5 incredible ways technology is helping battle sexual assault
There’s an app for pretty much anything — ordering food (all hail Seamless), making a totally profesh-looking music video, creating your own dream lipstick, convenient bra-sizing, and even pregnancy tests. Although all these apps are great, none of them are life-changing — at least, not as life-changing as the new technology aimed to prevent sexual assault and helping survivors.
As April is Sexual Assault Awareness Month, we want to highlight five important innovations in the fight against rape culture. Several of them are free and they’re excellent resources so long as we live in a world where sexual violence is the norm.
1) Circle of Six
Circle of Six was one of the very first sexual assault apps on the market. Like the name says, it allows you to choose six people to add in your “inner circle.”
If you get in an uncomfortable situation, you can use the app to send an automatic text to someone in your circle. One alert them to call you and pretend they need you, while another provides your GPS coordinates and asks them come get you. You can also contact friends in your circle if you just need to chat.
Another cool function on Circle of 6 is direct access for hotlines where you can receive help. Circle of 6 has become so popular that some college campuses, including UCLA and the University of Houston, have customized versions for their students.
2) Roar for Good: Athena
Cost: $99.99 (though currently on sale for $79.99)
Roar for Good is a company that aims to prevent sexual assault, and their very first project, Athena, was a major success on IndieGoGo. Athena is a small, clip-on device that comes in three colors; you can easily clip it onto your belt, sleeve, purse, or even make it into a necklace. When it’s pressed for three seconds or longer, it will emit a loud alarm while also texting your location to your set emergency contacts. A SilentROAR option “for discreet situations” lets you tap the button three times and then it texts your contacts.
“We took a self-defense class and we found out that the worst place to wear a safety device is on your wrist, because you only have one hand to activate it,” 34-year-old Roar cofounder Yasmine Mustafa told Mashable. “That’s why we designed ours so it’s not a bracelet. You can wear it in a couple different ways.”
Athena is available for pre-order and is expected to ship this fall.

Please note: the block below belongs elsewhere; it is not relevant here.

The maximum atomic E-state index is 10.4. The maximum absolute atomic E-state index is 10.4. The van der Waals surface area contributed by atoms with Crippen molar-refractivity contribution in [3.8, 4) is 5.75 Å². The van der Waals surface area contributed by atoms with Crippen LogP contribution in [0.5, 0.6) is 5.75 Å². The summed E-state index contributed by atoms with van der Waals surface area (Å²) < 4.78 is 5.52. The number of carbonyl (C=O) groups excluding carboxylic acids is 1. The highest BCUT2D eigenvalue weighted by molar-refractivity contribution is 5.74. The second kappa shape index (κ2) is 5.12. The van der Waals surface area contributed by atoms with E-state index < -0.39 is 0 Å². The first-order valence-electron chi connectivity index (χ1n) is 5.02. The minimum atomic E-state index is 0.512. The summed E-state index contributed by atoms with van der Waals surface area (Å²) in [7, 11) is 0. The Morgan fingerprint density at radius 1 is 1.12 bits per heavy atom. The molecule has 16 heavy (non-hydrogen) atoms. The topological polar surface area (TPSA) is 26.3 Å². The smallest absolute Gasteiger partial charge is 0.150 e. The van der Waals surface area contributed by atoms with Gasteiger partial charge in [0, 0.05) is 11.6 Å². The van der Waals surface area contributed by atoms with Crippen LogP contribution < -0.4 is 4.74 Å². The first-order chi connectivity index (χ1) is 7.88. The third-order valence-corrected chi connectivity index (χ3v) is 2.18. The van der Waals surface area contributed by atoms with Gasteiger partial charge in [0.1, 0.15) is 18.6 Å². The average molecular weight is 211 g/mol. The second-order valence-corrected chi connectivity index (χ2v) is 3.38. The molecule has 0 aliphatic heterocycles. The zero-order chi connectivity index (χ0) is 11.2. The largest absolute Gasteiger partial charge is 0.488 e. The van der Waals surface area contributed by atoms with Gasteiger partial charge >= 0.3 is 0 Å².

What would the world look like if street harassment didn’t exist? That’s what the makers of the app Hollaback! want to know. The app allows women to report and document incidents of street harassment — not only to share this important information with other women, but to hold perpetrators accountable.
“Street harassment teaches us to be silent, that taking action will only escalate the situation. While this isn’t bad advice, it has led us down a dangerous road,” the makers of the app wrote on their website. “Ultimately, perpetrators realize they won’t be held accountable and continue to harass. Hollaback! was designed by a group of young folks who were tired of being silenced and sought a simple, non-violent response. What has emerged is a platform where thousands of stories of street harassment have been told.”
Price: Upon request by partnering universities
A victim of sexual assault may feel exhausted, lost, and trapped after the assault took place. That’s exactly why Callisto exists — to help inform sexual assault survivors of their options. The web site was developed “by survivors, for survivors” and serves as a reporting system that allows victims to submit their case to the authorities (or not, if they don’t feel comfortable taking that step). Survivors can create time-stamped records of an assault, see the available paths they can take, and visit resources such as nearby STD clinics.
“If you have to walk into a building to report, you can only go at certain times of day and you’re not certain who you have to talk to, how many people you have to talk to, what they will ask,” Jessica Ladd, the nonprofit’s founder and chief executive, told the New York Times last November. “Whereas online, you can fill out a form at any time of day or night from anywhere and push a button.”
5) LifeLine Response
Cost: $4.99 a month or $59.99 for one year
If you’re being assaulted, it can often be impossible to call 911, let alone communicate your location. The app LifeLine Response provides a monthly subscription service where it will alert the authorities of your location if you feel you are in danger. When LifeLine Response is open, you can hold your thumb to the screen and as soon as you lift it, the app will turn into a flashing alarm with GPS tracking and emits a siren that can be heard up to two miles away . You can disarm the app by entering a four-digit code when you are safe.
If you need to speak to someone about rape, sexual abuse, incest or any other sexual violence, you can reach the National Sexual Assault Hotline at 1-800-656-HOPE.